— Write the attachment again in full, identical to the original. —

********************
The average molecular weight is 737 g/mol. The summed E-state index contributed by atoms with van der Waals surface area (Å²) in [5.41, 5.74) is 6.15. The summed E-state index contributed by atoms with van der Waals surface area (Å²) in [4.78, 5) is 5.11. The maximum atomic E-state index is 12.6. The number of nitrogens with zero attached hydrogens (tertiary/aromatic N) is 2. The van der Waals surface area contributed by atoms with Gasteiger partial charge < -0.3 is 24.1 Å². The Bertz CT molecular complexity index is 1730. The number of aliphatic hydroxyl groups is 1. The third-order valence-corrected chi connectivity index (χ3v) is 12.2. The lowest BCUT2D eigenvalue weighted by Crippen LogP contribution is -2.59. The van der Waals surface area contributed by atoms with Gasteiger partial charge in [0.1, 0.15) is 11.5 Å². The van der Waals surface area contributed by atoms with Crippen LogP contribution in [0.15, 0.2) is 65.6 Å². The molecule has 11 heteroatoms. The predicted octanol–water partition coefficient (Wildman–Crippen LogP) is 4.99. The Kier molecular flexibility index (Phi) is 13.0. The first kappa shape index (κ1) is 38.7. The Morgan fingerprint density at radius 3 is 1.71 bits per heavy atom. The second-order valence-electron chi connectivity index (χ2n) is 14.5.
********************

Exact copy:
The average molecular weight is 737 g/mol. The summed E-state index contributed by atoms with van der Waals surface area (Å²) in [5.41, 5.74) is 6.15. The summed E-state index contributed by atoms with van der Waals surface area (Å²) in [4.78, 5) is 5.11. The maximum atomic E-state index is 12.6. The number of nitrogens with zero attached hydrogens (tertiary/aromatic N) is 2. The van der Waals surface area contributed by atoms with Gasteiger partial charge < -0.3 is 24.1 Å². The Bertz CT molecular complexity index is 1730. The number of aliphatic hydroxyl groups is 1. The third-order valence-corrected chi connectivity index (χ3v) is 12.2. The lowest BCUT2D eigenvalue weighted by Crippen LogP contribution is -2.59. The van der Waals surface area contributed by atoms with Gasteiger partial charge in [0.1, 0.15) is 11.5 Å². The van der Waals surface area contributed by atoms with Crippen LogP contribution in [0.15, 0.2) is 65.6 Å². The molecule has 11 heteroatoms. The predicted octanol–water partition coefficient (Wildman–Crippen LogP) is 4.99. The Kier molecular flexibility index (Phi) is 13.0. The first kappa shape index (κ1) is 38.7. The Morgan fingerprint density at radius 3 is 1.71 bits per heavy atom. The second-order valence-electron chi connectivity index (χ2n) is 14.5.